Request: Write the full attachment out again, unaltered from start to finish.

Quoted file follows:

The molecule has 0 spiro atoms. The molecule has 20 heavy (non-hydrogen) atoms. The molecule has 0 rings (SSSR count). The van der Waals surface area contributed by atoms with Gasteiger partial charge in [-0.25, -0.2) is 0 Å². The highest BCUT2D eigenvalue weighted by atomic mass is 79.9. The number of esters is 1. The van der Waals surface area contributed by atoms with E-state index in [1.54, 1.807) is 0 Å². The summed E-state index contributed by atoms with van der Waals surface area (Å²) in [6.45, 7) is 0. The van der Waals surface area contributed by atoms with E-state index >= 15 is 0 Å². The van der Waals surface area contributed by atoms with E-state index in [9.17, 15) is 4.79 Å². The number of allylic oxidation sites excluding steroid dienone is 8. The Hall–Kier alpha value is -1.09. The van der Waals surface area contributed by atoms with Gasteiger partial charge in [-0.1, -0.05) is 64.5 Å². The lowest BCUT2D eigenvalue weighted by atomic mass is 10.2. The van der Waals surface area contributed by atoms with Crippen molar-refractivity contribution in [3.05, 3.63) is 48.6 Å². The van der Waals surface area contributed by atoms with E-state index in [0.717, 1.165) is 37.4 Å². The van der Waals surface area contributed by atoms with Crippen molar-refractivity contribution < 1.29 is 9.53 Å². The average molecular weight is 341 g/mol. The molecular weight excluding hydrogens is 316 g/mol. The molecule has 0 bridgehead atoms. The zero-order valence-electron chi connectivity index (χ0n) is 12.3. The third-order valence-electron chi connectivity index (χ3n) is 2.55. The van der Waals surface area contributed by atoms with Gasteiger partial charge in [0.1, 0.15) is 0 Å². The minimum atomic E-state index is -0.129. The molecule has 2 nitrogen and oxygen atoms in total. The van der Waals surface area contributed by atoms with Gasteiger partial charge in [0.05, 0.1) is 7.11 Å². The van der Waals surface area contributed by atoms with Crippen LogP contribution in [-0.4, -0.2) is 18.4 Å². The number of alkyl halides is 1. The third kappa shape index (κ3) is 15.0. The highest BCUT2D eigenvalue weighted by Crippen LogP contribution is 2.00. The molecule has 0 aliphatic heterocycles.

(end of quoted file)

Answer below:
The molecule has 0 spiro atoms. The molecule has 20 heavy (non-hydrogen) atoms. The molecule has 0 rings (SSSR count). The van der Waals surface area contributed by atoms with Gasteiger partial charge in [-0.25, -0.2) is 0 Å². The highest BCUT2D eigenvalue weighted by atomic mass is 79.9. The number of esters is 1. The van der Waals surface area contributed by atoms with E-state index in [1.54, 1.807) is 0 Å². The summed E-state index contributed by atoms with van der Waals surface area (Å²) in [6.45, 7) is 0. The van der Waals surface area contributed by atoms with E-state index >= 15 is 0 Å². The van der Waals surface area contributed by atoms with E-state index in [9.17, 15) is 4.79 Å². The number of allylic oxidation sites excluding steroid dienone is 8. The Hall–Kier alpha value is -1.09. The van der Waals surface area contributed by atoms with Gasteiger partial charge in [-0.1, -0.05) is 64.5 Å². The lowest BCUT2D eigenvalue weighted by atomic mass is 10.2. The van der Waals surface area contributed by atoms with Crippen molar-refractivity contribution in [3.05, 3.63) is 48.6 Å². The van der Waals surface area contributed by atoms with E-state index in [0.717, 1.165) is 37.4 Å². The van der Waals surface area contributed by atoms with Crippen molar-refractivity contribution < 1.29 is 9.53 Å². The average molecular weight is 341 g/mol. The molecular weight excluding hydrogens is 316 g/mol. The molecule has 0 bridgehead atoms. The zero-order valence-electron chi connectivity index (χ0n) is 12.3. The third-order valence-electron chi connectivity index (χ3n) is 2.55. The van der Waals surface area contributed by atoms with Gasteiger partial charge in [0.1, 0.15) is 0 Å². The minimum atomic E-state index is -0.129. The molecule has 2 nitrogen and oxygen atoms in total. The van der Waals surface area contributed by atoms with Gasteiger partial charge in [0.05, 0.1) is 7.11 Å². The van der Waals surface area contributed by atoms with Crippen LogP contribution in [-0.4, -0.2) is 18.4 Å². The number of alkyl halides is 1. The third kappa shape index (κ3) is 15.0. The highest BCUT2D eigenvalue weighted by Crippen LogP contribution is 2.00. The molecule has 0 aliphatic heterocycles.